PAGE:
Today, Lincoln rests in the beautiful Oak ridge Cemetery in a 117-foot Tomb, designed by sculptor Larkin Mead, constructed of brick, sheathed with Quincy granite. The base is 72-foot square with large semi-circular projections on the north and south sides. Four flights of balustraded stairs—two flanking the entrance at the front and two at the rear—lead to a level terrace. The balustrade extends around the terrace to form a parapet. Originally open to the public, the terrace has since been closed due to safety concerns. In the center of the terrace, a large and ornate base supports the obelisk. On the walls of the base are 37 hewn stones, cut to represent raised shields, each engraved with the name of a State at the time the tomb was built. Each shield is connected to another by two raised bands, and thus the group forms an unbroken chain encircling the base. Four bronze statues adorn the corners of the latter. They represent the infantry, navy, artillery, and cavalry of the Civil War period. In front of the obelisk and above the entrance stands a full-length statue of Lincoln.

As you enter the Tomb entrance, there is a beautiful bronze reproduction of Gutzon Borglum’s marble head of Lincoln, located in the U.S. Capitol in Washington, D.C. A docent is seated to answer any questions before you begin touring the interior rooms of the Tomb which are finished in a highly polished marble trimmed with bronze. The south entrance opens into a rotunda, where hallways lead into the burial chamber. The rotunda and corridors contain reduced-scale reproductions of important Lincoln statues, as well as plaques with excerpts from Lincoln’s Springfield farewell speech, the Gettysburg Address, and his Second Inaugural Address. Wow, it is beautiful inside and very well presented. Sobering and a bit sad, but beautiful.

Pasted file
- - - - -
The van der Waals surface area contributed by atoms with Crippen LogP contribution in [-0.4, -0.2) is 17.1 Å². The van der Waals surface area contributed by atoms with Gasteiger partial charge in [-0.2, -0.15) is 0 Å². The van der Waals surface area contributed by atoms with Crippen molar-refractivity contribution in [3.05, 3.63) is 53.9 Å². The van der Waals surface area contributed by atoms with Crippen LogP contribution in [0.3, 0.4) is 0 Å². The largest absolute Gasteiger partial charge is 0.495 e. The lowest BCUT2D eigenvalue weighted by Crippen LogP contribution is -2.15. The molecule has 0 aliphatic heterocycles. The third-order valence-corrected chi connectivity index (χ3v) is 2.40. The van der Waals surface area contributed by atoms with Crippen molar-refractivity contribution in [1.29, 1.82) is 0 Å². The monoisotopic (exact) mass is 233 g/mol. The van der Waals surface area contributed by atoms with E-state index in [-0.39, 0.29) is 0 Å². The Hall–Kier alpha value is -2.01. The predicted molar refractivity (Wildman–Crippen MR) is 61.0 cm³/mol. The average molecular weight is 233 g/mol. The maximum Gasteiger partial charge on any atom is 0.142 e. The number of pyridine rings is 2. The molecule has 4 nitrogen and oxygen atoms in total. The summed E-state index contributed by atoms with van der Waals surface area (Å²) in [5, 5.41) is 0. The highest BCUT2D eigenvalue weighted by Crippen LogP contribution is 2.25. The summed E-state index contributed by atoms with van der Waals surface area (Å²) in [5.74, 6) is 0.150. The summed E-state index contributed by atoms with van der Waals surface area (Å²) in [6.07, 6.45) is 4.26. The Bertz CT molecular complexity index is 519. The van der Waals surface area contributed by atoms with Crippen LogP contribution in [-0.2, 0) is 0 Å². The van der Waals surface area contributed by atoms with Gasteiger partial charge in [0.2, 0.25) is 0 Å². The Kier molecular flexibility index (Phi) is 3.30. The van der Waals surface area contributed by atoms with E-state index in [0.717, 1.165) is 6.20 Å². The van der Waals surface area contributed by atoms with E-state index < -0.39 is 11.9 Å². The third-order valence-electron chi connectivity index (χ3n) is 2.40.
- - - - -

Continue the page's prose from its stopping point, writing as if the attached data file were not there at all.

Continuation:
Lincoln's Tomb is not only the final resting place of the 16th President of the United States, but is also where his wife Mary, and three of their four sons, Edward, William, and Thomas are buried. Their eldest son, Robert T. Lincoln, is buried in Arlington National Cemetery. Also on the site is the public receiving vault, constructed ca. 1860 and the scene of funeral services for Abraham Lincoln on May 4, 1865. The vault is located at the base of a hill north of the Tomb. The remains of President Lincoln and his son Willie were placed and kept in the Receiving Vault from May 4 through December 21 1865.

From December 21 1865 through September 19 1871, the President and his two sons, Eddie and Willie, were moved into a temporary above-ground tomb constructed on the northeast side of the hill where the current tomb now stands. The President’s youngest son, Thomas ("Tad”), died on July 15 1871 and was the first to be interred in the Monument, followed by his father and his two brothers on September 19 1871. Mary Lincoln passed away at her sister's home in Springfield on July 16 1882 and was laid to rest with her martyred husband and dear sons a few days later. In 1876, however, after two Chicago criminals failed in an attempt to steal Lincoln's body and hold it for ransom, the National Lincoln Monument Association hid it in another part of the memorial, first under wood and other debris and then buried in the ground within the tomb. When Mrs. Lincoln died in 1882, her remains were placed with those of Lincoln, but in 1887 both bodies were reburied in a brick vault beneath the floor of the burial room. Lincoln’s remains now rest in a concrete vault ten feet below the marble floor of the burial chamber safe from would-be vandals.